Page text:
Squash Falconer: Thrill-Seeker

Meet adventurer and mountaineer Squash Falconer and get her thoughts on healthy risk-taking.

squash falconer

She’s more accustomed to motorcycle leathers, skis, snowboarding helmets or mountaineering gear. But when professional adventurer Squash Falconer got the chance to don an improvised evening gown fashioned from a paragliding sail, she jumped at it.

“Most people don’t see paragliding as a very glamorous sport,” she explains. “And it’s not something a lot of women do.”

That’s Squash in a nutshell: improvising for maximum effect, defying expectations, and taking the sports world by surprise.

Encouraged to start climbing by some friends in 2004, Squash, whose given name is Louise (she acquired the nickname from her older sister, Jo), has a special gift for designing unique adventures. In 2009, she became the first British woman to ride a motorcycle to the base of Mount Blanc (the tallest peak in Europe), climb to the summit and then paraglide down. A year ago, she reached the top of Mount Everest, where she celebrated her 30th birthday.

These days, she’s busy traveling the world, sharing stories of her exploits — and anticipating her next costume change.

EL  How did you first become interested in outdoor adventure sports?

SF  It wasn’t my plan to be a mountaineer. But when I left school at 18, I went to the French Alps during ski season. I did a lot of skiing and snowboarding, and I loved being in the mountains.

When a group of friends (who were experienced climbers) decided to climb Aconcagua in Argentina, they invited me. I really wanted to join them, but at the time I had very little actual mountaineering experience, and it’s a huge mountain.They encouraged me, though. They said, “You’ve got the fitness and you’ve got the passion, and we’ll be there to teach you.” So I went along, and that’s how it all got started. That was in 2004.

I knew this was really my life’s passion a few years later, when I climbed and para-glided off Mount Blanc. I fully realized then that I loved these incredible expeditions, and I wanted to do more of them. I knew that this was what I wanted to do with my life.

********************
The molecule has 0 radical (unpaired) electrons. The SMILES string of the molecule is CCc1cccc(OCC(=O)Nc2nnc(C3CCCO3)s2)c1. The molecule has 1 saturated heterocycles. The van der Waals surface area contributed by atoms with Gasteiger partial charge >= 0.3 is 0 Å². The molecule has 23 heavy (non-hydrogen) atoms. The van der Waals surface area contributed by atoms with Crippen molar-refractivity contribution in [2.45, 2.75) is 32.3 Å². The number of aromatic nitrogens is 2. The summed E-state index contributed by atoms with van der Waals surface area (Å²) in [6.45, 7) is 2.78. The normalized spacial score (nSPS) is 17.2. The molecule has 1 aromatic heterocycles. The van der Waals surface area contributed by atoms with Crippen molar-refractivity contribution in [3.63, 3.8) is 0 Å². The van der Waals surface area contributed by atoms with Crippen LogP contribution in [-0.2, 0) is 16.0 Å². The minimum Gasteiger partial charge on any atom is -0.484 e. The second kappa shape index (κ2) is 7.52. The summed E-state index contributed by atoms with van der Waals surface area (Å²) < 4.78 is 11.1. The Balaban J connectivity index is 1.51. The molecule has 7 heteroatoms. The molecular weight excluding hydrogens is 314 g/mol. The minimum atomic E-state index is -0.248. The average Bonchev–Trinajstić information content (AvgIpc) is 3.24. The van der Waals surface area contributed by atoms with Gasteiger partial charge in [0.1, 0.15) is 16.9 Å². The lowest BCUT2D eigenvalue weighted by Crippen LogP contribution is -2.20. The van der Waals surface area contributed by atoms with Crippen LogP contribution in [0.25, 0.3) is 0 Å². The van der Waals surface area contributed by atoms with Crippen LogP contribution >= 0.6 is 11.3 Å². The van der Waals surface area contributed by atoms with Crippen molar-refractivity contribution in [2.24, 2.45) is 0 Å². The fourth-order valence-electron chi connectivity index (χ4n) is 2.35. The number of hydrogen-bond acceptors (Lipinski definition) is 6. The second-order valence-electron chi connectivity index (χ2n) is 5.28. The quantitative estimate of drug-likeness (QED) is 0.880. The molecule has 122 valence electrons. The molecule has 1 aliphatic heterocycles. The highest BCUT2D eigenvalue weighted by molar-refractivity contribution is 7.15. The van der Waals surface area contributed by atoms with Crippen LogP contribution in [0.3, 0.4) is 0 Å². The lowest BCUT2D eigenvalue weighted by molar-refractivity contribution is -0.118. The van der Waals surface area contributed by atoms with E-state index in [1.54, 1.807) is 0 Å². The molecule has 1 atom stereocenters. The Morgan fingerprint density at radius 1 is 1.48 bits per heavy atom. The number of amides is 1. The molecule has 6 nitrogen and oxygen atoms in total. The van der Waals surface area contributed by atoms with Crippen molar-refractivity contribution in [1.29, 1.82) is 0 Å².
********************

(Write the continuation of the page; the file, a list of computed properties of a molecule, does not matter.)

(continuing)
EL  What’s your advice to someone struggling to figure out his or her life’s passion?  

SF  Start by eliminating the things you don’t like. Even if you don’t yet know what you love, you probably have a good idea of what leaves you cold. Be open to trying new things. Say yes to new possibilities when you can. Embrace new experiences. When I was 12, I wanted to be a farmer. By the time I left school at 18, I didn’t know what I wanted to be. But I believe my pursuit of those earlier dreams took me in a direction that eventually got me here.

Remember, too, that you don’t have to be the best at something to pursue it as a passion. Don’t get stopped by fear — fear that you’re not qualified enough, not strong enough, not skilled enough. You just have to have the passion. With perseverance and practice, you’ll be amazed at what you can achieve.

EL  You’ve got a knack for choosing adventures that are both fun and exhilarating. How do you know if a risk is worth taking?

SF  When I told people what I planned to do on Mount Blanc, they said, “Squash, you’re crazy! That’s mad!” But I trusted my gut and went for it. And when I succeeded at this “crazy, impossible” thing, it was very, very significant in changing my way of thinking. My success taught me to trust my gut and follow my dreams.

When assessing if a risk is worth taking, listen to your instincts. Trust yourself. Society and culture teach us so much about what we should do and what we should say — and that is fine, that’s good, because we all have to work within society — but I think it also can work to our detriment. As we learn what society expects from us, we also inadvertently learn not to listen to our gut.

EL  What are the rewards of pushing beyond one’s own daily patterns? 

SF  It’s a great way to learn more about who you really are. When I climbed Everest, for example, I learned who I was when I was tired, scared, mentally exhausted, physically exhausted. On the mountain, I was actually living it, so I could see my reactions.

Learning more about who you are allows you to identify your strengths and your weaknesses. Then you can use that knowledge to better leverage your best assets and work on your areas of challenge. That knowledge also gives you a feeling of confidence that is very important not just for life, but for reaching future goals.

Getting past your old self-imposed limits can also give you a huge sense of satisfaction. You feel like you’ve achieved something — because you have!

EL  What advice would you give to someone who is very risk averse? 

SF  Be gentle with yourself and go slowly. Do something small that pushes you out of your comfort zone, but don’t start with paragliding! If that is your ultimate goal, go to a climbing wall, and climb a little way up, and come back down. Just climbing up one step and coming back down would be a big achievement.

EL  You can still relate to that kind of timidity, even after all the crazy adventures you’ve taken on?

SF  When you climb a mountain, you go from Base Camp to Camp One, and then you turn around and you go back down to Base Camp and you rest. It’s like that with all goals: You take one small step and rest. Then another small step and rest. I know it sounds clichéd, but it’s true: I climbed Everest by taking one small step at a time.

We’ve all got our own Everest to climb, whether it’s an actual mountain or a career change or writing a book or switching out one cup of coffee a day for a cup of hot water and lemon. Whatever your goal is, whatever your dream is, take small steps. Achieving your dreams is all about the interim goals.

Laine Bergeson is an Experience Life senior editor.

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